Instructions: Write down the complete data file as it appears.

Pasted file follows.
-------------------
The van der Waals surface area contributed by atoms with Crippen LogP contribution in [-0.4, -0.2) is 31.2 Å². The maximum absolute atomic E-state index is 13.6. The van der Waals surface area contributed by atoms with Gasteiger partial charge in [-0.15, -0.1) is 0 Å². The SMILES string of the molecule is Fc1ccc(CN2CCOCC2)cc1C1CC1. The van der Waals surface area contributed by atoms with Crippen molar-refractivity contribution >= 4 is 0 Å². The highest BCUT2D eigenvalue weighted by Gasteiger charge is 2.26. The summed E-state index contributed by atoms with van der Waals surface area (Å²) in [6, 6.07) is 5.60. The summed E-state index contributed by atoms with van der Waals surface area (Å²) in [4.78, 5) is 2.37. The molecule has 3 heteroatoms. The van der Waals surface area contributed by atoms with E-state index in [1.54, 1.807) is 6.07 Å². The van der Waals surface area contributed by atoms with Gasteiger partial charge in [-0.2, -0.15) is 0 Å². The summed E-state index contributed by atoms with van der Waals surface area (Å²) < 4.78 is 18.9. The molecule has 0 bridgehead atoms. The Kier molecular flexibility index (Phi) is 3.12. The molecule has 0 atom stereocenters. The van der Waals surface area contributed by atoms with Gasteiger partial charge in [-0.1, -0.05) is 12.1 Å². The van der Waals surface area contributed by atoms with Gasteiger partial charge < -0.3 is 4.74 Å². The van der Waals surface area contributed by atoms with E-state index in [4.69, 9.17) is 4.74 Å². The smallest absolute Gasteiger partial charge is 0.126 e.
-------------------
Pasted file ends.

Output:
The van der Waals surface area contributed by atoms with Crippen LogP contribution in [-0.4, -0.2) is 31.2 Å². The maximum absolute atomic E-state index is 13.6. The van der Waals surface area contributed by atoms with Gasteiger partial charge in [-0.15, -0.1) is 0 Å². The SMILES string of the molecule is Fc1ccc(CN2CCOCC2)cc1C1CC1. The van der Waals surface area contributed by atoms with Crippen molar-refractivity contribution >= 4 is 0 Å². The highest BCUT2D eigenvalue weighted by Gasteiger charge is 2.26. The summed E-state index contributed by atoms with van der Waals surface area (Å²) in [6, 6.07) is 5.60. The summed E-state index contributed by atoms with van der Waals surface area (Å²) in [4.78, 5) is 2.37. The molecule has 3 heteroatoms. The van der Waals surface area contributed by atoms with E-state index in [1.54, 1.807) is 6.07 Å². The van der Waals surface area contributed by atoms with Gasteiger partial charge in [-0.2, -0.15) is 0 Å². The summed E-state index contributed by atoms with van der Waals surface area (Å²) < 4.78 is 18.9. The molecule has 0 bridgehead atoms. The Kier molecular flexibility index (Phi) is 3.12. The molecule has 0 atom stereocenters. The van der Waals surface area contributed by atoms with Gasteiger partial charge in [-0.1, -0.05) is 12.1 Å². The van der Waals surface area contributed by atoms with Gasteiger partial charge < -0.3 is 4.74 Å². The van der Waals surface area contributed by atoms with E-state index in [4.69, 9.17) is 4.74 Å². The smallest absolute Gasteiger partial charge is 0.126 e.